Hopefully, at this point, things are making sense. If not, one of two things has happened: (1) you stumbled across a link to this page while performing a web search for SEX, PORNOGRAPHY or PAMELA ANDERSON (yes, those words actually appear in this article, can you find them?) or (2) I suck at explaining matrices.
Now to throw a wrench into the works. What if our look-at vector points directly up? Well, we'll be creating our temporary Y vector (which also points directly up) and when we try to use the cross product on these two vectos (in hopes of findin the X vector) we find that it doesn't work. This, my friends is called the degernerate case. Actually, the degenerate case isn't only when the two vectors only point directly up, but when the angle between them approaches 0 or 180. So, what is one to do? There are a number of options. What you want, Mr. Confused, is the specific option that 3DS has chosen.
So when I sat down to create this routine, I did so with the intention of duplicating 3DS behavior. Doing this simply meant playing with 3DS and playing with my routine until I figured out what 3DS was doing. Here's what I came up with.
Quite simply, what this code segment does, is examine the input look-at vector and detect the degenerate case, then build the proper Y vector based on my examination of how 3DS handled the degernerate case.
This will give us the proper look-at matrix, but we're still not quite done yet. The look-at matrix simply makes sure that, once rotated by the matrix, we are looking in the direction of the look-at vector. But that only gets us looking in the direction, there's a final rotation that has gone completely ignored. And this is what is referred to ask the "bank" (or "Roll") angle. This simply controls the rotation on the look-at vector.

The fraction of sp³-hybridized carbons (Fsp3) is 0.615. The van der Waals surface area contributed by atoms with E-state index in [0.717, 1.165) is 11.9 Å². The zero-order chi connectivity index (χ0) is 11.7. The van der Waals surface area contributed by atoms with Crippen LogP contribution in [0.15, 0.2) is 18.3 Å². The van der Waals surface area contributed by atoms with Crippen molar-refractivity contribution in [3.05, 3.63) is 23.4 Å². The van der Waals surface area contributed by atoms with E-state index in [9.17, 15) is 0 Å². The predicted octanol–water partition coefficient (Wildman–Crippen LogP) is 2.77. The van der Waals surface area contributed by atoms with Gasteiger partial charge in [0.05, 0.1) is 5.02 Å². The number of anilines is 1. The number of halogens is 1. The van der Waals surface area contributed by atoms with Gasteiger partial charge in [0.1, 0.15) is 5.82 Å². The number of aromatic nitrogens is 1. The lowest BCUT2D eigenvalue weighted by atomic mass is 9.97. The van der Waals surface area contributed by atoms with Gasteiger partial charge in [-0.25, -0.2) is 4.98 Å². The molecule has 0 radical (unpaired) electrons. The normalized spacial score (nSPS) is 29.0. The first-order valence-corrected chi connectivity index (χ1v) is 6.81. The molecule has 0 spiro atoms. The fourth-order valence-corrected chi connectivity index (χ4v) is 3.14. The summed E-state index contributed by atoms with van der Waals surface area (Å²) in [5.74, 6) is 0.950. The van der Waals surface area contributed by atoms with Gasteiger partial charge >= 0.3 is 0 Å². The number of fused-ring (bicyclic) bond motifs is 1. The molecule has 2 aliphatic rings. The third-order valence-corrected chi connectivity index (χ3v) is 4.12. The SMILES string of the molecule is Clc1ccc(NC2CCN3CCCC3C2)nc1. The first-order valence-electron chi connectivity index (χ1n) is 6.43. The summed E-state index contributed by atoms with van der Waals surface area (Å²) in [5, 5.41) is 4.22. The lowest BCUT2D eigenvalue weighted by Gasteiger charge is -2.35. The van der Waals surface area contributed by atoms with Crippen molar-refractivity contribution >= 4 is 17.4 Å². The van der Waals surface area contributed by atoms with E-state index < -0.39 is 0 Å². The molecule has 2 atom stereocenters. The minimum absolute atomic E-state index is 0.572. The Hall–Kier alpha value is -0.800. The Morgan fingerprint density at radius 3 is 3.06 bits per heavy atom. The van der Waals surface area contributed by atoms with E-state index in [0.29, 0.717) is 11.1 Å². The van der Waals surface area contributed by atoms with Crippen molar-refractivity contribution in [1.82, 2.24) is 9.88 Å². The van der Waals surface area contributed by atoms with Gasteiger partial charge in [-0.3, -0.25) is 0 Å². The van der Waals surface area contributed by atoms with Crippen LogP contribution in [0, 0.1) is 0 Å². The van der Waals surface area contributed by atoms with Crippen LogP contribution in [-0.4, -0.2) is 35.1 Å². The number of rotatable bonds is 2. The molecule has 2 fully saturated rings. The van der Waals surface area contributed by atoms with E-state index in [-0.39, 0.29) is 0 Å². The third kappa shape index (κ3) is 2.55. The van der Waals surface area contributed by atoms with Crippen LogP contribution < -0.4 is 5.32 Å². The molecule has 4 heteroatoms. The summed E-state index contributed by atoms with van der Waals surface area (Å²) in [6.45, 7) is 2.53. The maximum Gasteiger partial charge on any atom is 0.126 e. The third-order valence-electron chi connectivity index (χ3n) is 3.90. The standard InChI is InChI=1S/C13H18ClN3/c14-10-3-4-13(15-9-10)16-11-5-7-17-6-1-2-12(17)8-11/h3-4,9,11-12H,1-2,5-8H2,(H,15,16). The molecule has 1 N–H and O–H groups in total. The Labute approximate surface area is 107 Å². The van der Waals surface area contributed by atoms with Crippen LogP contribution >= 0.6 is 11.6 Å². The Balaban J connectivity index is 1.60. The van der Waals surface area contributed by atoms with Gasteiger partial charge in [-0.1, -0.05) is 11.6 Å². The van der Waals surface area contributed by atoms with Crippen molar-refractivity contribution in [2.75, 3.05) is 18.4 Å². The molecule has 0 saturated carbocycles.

For example, if we create a look-at vector that points directly behind us (0, 0, -1) then we've only asked to look in a certain direction -- we haven't completely specified all aspects of rotation. If, standing in a room you turn to your left to look at a book case. If you were able to do cartwheels in place (I'd pay money to see that) couldn't you then do so, and remain looking at that same book case? The bank angle allows us control over that final aspect of rotations for a complete look-at matrix.
In closing, I should mention that this may not be exactly what 3DS does. It is based on my observations of how 3DS handles specific cases (purposely setup to help me determine how it handles the degernerate cases.) However, from my uses, it worked pretty darned well. You might be able to find a reference on the net that explains exactly how 3DS handles the degenerate case (or some friendly reader will post it in the comments below.)
Response provided by Paul Nettle
This article was originally an entry in flipCode's Ask Midnight, a Question and Answer column with Paul Nettle that's no longer active.